Jim White (United We Stand, 312)

It has become an article of faith among we United fans of a certain age that on 30 December 1978, we saw the future at Old Trafford. That was the day the reds were beaten 5-3 in a magnificent performance by West Bromwich Albion. The shape of what was to come was there in the visitors manager, Ron Atkinson, and the fact the team included Bryan Robson and Laurie Cunningham. All three of them, together with the incomparable Remi Moses, the proto Roy Keane, would eventually end up at Old Trafford, where they would deliver the kind of football that was the polar opposite to the stodgy pragmatism that was then on offer to us United fans under Dave Sexton. Looking back we tell each other that day we saw the future and liked what we saw.

Though in truth, looking back, what I recall more about being in the ground that afternoon was not so much the suggestion of better times as the sound of far, far worse. If United fans were in awe of what they were watching it certainly didn’t sound like it. The reaction of many in the ground to the presence in the West Brom side of Cunningham, Cyrille Regis and Brendan Batson, the pioneering trio of black players disparagingly named the Three Degrees, was actually stomach churning. Their every touch was booed, monkey noises were constant, the chant of “trigger, trigger, trigger, shoot that ******” frequently echoed round the stadium. And it was not sung by a few. But by many. It was disgusting. These were my fellow United followers behaving like scum.

After the game, discussing it with some mates in the pub, the response was unanimous: the West Brom players had shown the racists how wrong they were by performing at another level. That was the view of Big Ron, too: reality would eventually triumph over prejudice. Never mind that the authorities did nothing, that the police stood back and let it happen, that any black player who complained was accused of having a chip on their shoulder: the truth would ensure things would ultimately change.

It is what I believed even after I got set upon by a couple of fellow United supporters on the tube coming back from Wembley after the 1979 FA Cup final when they saw the lapel badge I was wearing which read: Reds Against Racism. Ultimately, as I picked myself off the floor of the carriage, I thought it was impossible to maintain such stupid views in the face of lived experience. The more fans saw the brilliance of players like Regis, Viv Anderson and John Barnes, the quicker such horrendous abuse would wither on the vine.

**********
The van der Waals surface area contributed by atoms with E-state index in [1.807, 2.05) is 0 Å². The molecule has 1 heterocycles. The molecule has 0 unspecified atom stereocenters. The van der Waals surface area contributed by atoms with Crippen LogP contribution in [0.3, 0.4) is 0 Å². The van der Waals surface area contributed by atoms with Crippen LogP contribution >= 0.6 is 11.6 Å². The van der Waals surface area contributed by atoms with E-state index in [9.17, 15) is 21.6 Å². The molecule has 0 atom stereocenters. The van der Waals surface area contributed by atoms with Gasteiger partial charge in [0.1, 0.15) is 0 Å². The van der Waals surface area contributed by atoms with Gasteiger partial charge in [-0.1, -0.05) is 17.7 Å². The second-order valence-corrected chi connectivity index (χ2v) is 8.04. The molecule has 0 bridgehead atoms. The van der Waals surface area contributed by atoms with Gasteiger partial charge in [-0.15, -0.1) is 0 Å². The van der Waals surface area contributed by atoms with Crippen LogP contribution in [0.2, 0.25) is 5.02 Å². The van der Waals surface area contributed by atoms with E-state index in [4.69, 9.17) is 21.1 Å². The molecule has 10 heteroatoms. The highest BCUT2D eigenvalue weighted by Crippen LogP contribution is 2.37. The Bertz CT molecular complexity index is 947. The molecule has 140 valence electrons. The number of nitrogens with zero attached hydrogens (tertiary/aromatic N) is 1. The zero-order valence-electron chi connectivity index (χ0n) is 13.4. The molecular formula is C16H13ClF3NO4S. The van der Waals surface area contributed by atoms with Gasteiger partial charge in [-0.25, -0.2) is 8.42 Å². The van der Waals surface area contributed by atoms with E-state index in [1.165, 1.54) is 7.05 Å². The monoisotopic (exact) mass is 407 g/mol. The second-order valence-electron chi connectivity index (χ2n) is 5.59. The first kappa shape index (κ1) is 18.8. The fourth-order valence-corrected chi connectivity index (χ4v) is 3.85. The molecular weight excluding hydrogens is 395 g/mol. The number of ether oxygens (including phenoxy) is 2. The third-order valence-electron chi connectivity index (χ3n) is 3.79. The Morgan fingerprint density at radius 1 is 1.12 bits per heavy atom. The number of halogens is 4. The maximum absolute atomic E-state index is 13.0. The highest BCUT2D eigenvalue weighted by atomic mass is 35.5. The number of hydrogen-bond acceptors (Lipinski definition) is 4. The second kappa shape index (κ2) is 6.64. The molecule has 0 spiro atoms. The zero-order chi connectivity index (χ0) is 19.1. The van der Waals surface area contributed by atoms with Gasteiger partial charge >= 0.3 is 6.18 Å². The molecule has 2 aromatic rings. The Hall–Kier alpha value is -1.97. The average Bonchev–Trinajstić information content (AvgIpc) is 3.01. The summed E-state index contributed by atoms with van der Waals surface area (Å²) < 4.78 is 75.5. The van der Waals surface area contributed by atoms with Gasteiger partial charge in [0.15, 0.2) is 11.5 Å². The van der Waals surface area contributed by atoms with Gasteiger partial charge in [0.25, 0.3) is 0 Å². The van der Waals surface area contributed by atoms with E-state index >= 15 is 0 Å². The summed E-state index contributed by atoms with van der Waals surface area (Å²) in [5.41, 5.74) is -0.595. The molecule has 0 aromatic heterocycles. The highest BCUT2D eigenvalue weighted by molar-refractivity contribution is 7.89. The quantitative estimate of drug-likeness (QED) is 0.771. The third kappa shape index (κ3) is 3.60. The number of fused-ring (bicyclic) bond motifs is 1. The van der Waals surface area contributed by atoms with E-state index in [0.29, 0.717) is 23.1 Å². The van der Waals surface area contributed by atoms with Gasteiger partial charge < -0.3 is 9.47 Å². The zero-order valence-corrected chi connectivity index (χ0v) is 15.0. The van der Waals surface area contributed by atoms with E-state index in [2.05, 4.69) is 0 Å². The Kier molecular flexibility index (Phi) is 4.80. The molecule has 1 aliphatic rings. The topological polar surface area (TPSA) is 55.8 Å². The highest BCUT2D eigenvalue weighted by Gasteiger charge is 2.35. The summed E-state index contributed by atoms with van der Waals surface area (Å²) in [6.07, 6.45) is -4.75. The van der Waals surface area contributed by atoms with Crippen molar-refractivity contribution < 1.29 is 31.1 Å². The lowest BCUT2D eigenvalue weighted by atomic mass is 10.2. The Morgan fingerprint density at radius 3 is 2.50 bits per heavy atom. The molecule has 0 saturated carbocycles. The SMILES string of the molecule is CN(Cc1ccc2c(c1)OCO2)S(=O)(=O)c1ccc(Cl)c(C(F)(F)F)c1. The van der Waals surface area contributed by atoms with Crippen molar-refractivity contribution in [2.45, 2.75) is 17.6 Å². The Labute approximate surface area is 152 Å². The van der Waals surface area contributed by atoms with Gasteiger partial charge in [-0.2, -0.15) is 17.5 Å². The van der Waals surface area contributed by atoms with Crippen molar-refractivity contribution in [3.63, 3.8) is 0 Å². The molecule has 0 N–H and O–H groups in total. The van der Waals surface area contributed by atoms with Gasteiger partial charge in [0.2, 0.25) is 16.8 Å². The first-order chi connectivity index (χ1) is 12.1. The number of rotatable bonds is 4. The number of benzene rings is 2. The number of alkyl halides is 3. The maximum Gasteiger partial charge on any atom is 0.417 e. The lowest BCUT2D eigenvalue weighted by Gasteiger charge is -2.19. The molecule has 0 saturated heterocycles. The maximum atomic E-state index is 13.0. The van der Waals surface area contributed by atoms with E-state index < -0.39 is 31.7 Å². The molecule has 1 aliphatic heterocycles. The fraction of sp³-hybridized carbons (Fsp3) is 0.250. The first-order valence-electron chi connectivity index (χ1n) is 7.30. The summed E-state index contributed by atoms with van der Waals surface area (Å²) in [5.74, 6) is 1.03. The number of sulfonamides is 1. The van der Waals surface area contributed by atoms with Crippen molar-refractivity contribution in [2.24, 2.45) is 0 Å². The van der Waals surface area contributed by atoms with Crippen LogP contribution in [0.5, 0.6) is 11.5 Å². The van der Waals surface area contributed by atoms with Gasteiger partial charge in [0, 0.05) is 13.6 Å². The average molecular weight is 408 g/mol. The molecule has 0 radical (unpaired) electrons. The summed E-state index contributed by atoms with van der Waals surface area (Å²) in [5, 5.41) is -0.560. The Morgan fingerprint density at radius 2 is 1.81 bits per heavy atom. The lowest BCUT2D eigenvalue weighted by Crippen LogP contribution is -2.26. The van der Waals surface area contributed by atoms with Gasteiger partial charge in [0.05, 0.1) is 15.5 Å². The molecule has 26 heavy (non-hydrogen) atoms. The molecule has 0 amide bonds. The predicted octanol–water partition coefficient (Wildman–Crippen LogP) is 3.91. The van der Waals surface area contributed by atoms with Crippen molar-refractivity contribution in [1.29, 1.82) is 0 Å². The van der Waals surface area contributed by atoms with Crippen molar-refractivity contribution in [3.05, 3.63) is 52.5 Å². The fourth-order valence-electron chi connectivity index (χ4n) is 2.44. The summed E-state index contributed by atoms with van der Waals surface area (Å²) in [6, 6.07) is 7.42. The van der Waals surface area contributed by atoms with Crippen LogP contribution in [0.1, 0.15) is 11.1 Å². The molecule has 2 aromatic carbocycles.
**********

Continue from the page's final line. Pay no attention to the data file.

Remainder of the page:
And for a while it seemed it had. Once the consensus shifted, once the majority found their voice to silence such poison, it began to disappear. So much so, I remember being shocked at seeing Spain supporters doing monkey dances in the Bernabeu in 2004 every time one of the black England players touched the ball. Still, I thought, at least I could find comfort in the belief we would never see that again in England.

How wrong I was. Hate like that may no longer be vocalised, but it never went away. Unleashed by the easy anonymity of social media, there appears to be a new generation who purport to be supporters of my club now regularly engaging in the basest of racist filth. Anthony Martial, Axel Tuanzebe, Marcus Rashford: all of them have been subjected to appalling abuse sent direct to their phones. After a United defeat it is routine for the impatient to voice their displeasure directly to individual players. Now the racists are joining in the pile-on, their pathetic emojis the online equivalent of the monkey chant.

And, as was the case back in 1978, it seems there are plenty of them. At every club it has become a growing issue, the abusers apparently emboldened by believing they are embarking on some kind of culture war against the Black Lives Matter campaign. To learn that self-identifying United fans are behaving like that is a matter of shame.

We have been here before. And what we need to learn from the last time is that merely believing it will go away as everyone becomes more accustomed to a diverse world is not going to work. We need action and we need it now. Social media companies need to understand their responsibility. Criminal action needs to be taken. It can't be hard to find out who these people are: telephone data is surely sufficient to track them down.

The truth is these days, just as it wasn't back then, wearing a lapel badge is not enough. We need to ensure these racists understand that their filth will not be tolerated not just by making patronising noises, but by uncovering and exposing, naming and shaming, fining and punishing. There is no time to wait around until they educate themselves. We need to root them out. Now. We don’t need people like this in our club. We have had enough.